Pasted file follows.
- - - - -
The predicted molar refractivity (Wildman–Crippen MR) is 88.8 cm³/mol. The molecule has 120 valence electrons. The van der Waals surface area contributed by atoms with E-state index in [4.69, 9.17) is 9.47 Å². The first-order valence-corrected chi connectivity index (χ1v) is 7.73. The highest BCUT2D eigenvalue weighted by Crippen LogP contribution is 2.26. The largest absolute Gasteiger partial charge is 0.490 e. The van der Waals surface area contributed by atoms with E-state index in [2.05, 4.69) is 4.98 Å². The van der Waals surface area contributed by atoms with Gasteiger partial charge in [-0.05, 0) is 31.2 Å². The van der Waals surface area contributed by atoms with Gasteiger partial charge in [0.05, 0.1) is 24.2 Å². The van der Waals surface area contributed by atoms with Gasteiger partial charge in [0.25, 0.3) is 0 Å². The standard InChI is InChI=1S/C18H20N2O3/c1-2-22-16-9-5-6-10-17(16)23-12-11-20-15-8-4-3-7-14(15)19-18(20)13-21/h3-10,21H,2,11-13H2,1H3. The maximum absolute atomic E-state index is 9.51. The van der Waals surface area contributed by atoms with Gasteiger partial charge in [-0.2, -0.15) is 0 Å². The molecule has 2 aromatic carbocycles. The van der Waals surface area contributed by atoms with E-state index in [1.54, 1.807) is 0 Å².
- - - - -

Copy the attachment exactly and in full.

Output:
The predicted molar refractivity (Wildman–Crippen MR) is 88.8 cm³/mol. The molecule has 120 valence electrons. The van der Waals surface area contributed by atoms with E-state index in [4.69, 9.17) is 9.47 Å². The first-order valence-corrected chi connectivity index (χ1v) is 7.73. The highest BCUT2D eigenvalue weighted by Crippen LogP contribution is 2.26. The largest absolute Gasteiger partial charge is 0.490 e. The van der Waals surface area contributed by atoms with E-state index in [2.05, 4.69) is 4.98 Å². The van der Waals surface area contributed by atoms with Gasteiger partial charge in [-0.05, 0) is 31.2 Å². The van der Waals surface area contributed by atoms with Gasteiger partial charge in [0.05, 0.1) is 24.2 Å². The van der Waals surface area contributed by atoms with Gasteiger partial charge in [0.25, 0.3) is 0 Å². The standard InChI is InChI=1S/C18H20N2O3/c1-2-22-16-9-5-6-10-17(16)23-12-11-20-15-8-4-3-7-14(15)19-18(20)13-21/h3-10,21H,2,11-13H2,1H3. The maximum absolute atomic E-state index is 9.51. The van der Waals surface area contributed by atoms with Gasteiger partial charge in [-0.2, -0.15) is 0 Å². The molecule has 2 aromatic carbocycles. The van der Waals surface area contributed by atoms with E-state index in [1.54, 1.807) is 0 Å².